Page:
US apologises for troops breaching Irish Covid-19 regulations at Shannon

Overnighted in Limerick hotel after landing at Shannon without legally required evidence of negative PCR tests or passenger locator forms
US apologises for troops breaching Irish Covid-19 regulations at Shannon

FILE PICTURE: A US Hercules Transporter is parked at the side of the airport at Shannon. Picture: AP Photo/John Cogill

Authorities in the US have apologised to the Government for an incident in which US military personnel breached Irish Covid-19 regulations.

The troops stayed overnight in a Limerick hotel after landing at Shannon Airport without the legally required evidence of negative PCR tests or passenger locator forms.

The US Navy C40A aircraft arrived at Shannon Airport at 7.06pm on January 25 coming from Bahrain and carrying five crew and 48 military personnel. 

They stayed overnight in a Limerick hotel before taking off for the US at 11.35am the following day. 

However, Foreign Affairs Minister Simon Coveney told Social Democrats TD Cian O'Callaghan in a parliamentary question response that the troops did not present negative PCR tests or fill out passenger locator forms as required.

Mr Coveney said the passengers were alerted to the fact that they had breached the law by An Garda Síochána and that the breach had happened "due to an error on the US side", but confirmed that they had left their hotel to purchase food.

"Once informed of this breach of regulations by An Garda Siochána, the issue was raised with the US authorities, both through the US embassy in Dublin and through our embassy in Washington. 

"The US authorities have undertaken a review of the circumstances which led to this breach. 

"They have also confirmed that the passengers concerned were operating in a 'clean bubble', were tested repeatedly during the period they were deployed in the location where the flight originated and, following instructions by An Garda Síochána, self-isolated in a hotel in Limerick overnight, only leaving once to purchase food, while masked, before returning to Shannon Airport the following day to travel onward to their destination."

Mr Coveney said that regardless of the explanation from the US authorities, the issue of non-compliance with public health guidelines was a serious one and that he had raised it with the US chargé d'Affaires in Dublin and had received apologies for the incident.

"Any non-compliance is a serious matter and I made this clear in a discussion with the chargé d'Affaires of the US embassy in Dublin on February 4. 

"Our ambassador in Washington has also made this clear in his contacts with senior officials in Washington. 

"We have emphasised to the US authorities that all landings must fully abide by the conditions put in place by the Irish authorities, including public health conditions. 

"The US authorities have assured me that this is understood and will not happen again.

"It is clear that the requirements of the statutory instrument, which came into effect on 9 January, were inadequately communicated by the relevant US authorities across the entire US government system.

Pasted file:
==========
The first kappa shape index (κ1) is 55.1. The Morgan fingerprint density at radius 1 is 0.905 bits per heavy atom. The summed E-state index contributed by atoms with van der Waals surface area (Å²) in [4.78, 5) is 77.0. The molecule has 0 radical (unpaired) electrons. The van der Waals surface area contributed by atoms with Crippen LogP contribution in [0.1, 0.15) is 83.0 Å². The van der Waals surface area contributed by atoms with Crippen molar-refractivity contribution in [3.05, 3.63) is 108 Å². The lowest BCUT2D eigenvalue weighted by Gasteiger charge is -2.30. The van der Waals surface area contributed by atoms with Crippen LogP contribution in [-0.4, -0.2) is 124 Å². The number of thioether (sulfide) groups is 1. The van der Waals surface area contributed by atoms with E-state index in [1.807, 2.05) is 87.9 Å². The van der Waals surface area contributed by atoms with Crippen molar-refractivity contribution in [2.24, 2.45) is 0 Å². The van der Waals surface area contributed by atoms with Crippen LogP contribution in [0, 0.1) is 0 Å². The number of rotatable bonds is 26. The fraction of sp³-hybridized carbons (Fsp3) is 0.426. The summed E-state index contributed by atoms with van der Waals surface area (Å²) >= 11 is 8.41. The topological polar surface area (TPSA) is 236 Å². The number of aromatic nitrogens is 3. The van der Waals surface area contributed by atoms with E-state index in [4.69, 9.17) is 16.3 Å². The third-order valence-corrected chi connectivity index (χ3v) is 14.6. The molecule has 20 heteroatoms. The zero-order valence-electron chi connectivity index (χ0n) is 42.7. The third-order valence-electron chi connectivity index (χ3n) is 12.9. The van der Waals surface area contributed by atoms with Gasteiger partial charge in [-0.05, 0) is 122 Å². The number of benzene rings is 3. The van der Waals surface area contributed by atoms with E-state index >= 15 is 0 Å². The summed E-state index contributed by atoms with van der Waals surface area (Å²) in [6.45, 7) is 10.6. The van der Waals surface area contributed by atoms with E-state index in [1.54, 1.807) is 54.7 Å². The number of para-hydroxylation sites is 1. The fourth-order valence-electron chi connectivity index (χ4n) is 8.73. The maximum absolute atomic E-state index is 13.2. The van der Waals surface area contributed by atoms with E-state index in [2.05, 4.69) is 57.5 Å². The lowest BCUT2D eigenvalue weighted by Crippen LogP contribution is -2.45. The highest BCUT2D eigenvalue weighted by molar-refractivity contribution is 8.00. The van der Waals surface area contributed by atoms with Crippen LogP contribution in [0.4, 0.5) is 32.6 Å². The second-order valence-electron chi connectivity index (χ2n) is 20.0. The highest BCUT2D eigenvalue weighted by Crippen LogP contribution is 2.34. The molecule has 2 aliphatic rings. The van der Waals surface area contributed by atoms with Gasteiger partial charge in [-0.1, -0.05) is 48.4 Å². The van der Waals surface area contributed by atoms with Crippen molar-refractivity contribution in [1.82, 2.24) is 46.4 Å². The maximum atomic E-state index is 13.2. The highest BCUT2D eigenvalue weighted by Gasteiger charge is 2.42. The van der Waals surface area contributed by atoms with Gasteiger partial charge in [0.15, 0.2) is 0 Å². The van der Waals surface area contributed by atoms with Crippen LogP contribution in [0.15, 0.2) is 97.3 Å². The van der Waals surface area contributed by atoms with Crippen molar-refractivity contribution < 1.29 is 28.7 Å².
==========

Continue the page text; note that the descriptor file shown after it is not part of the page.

"My department and our embassy in Washington have received apologies, both orally and in writing, from the relevant US authorities, including the US military authorities. 

"The US side has recommitted to full compliance in respect of future landings."

Foreign Affairs Minister Simon Coveney told Social Democrats TD Cian O'Callaghan in a parliamentary question response that the troops did not present negative PCR tests or fill out passenger locator forms as required.

Foreign Affairs Minister Simon Coveney told Social Democrats TD Cian O'Callaghan in a parliamentary question response that the troops did not present negative PCR tests or fill out passenger locator forms as required.

Mr O'Callaghan told the Irish Examiner that the incident is symptomatic of the Government's lax attitude towards US troops landing in Shannon.

"It is unacceptable that there isn't proper adherence to public health measures by anyone. It's an unnecessary risk and US troops have to be subject to the same approach as anyone else. 

"People are putting in huge effort and making massive sacrifices, anyone coming here must abide by public health measures and that extends to the US military.

"I'm not surprised by it at all — the entire attitude to the US military has been completely lax in terms of monitoring or inspections throughout the years.

Edward Horgan of the Shannonwatch group, which first notified the gardaí about the plane, said that a number of US flights have stayed overnight in the Shannon region in recent weeks and questioned whether the passengers on every flight had presented PCR tests.

"In my view these incidents were not once-off occurrences or mistakes," he told the Irish Examiner.

In an incident a number of days later, a group of US troops was forced back to Shannon after departing for an airbase in Spain due to bad weather, meaning the crew had to spend the night at a local hotel under an agreed local protocol for such occurrences, with a locator form signed off.

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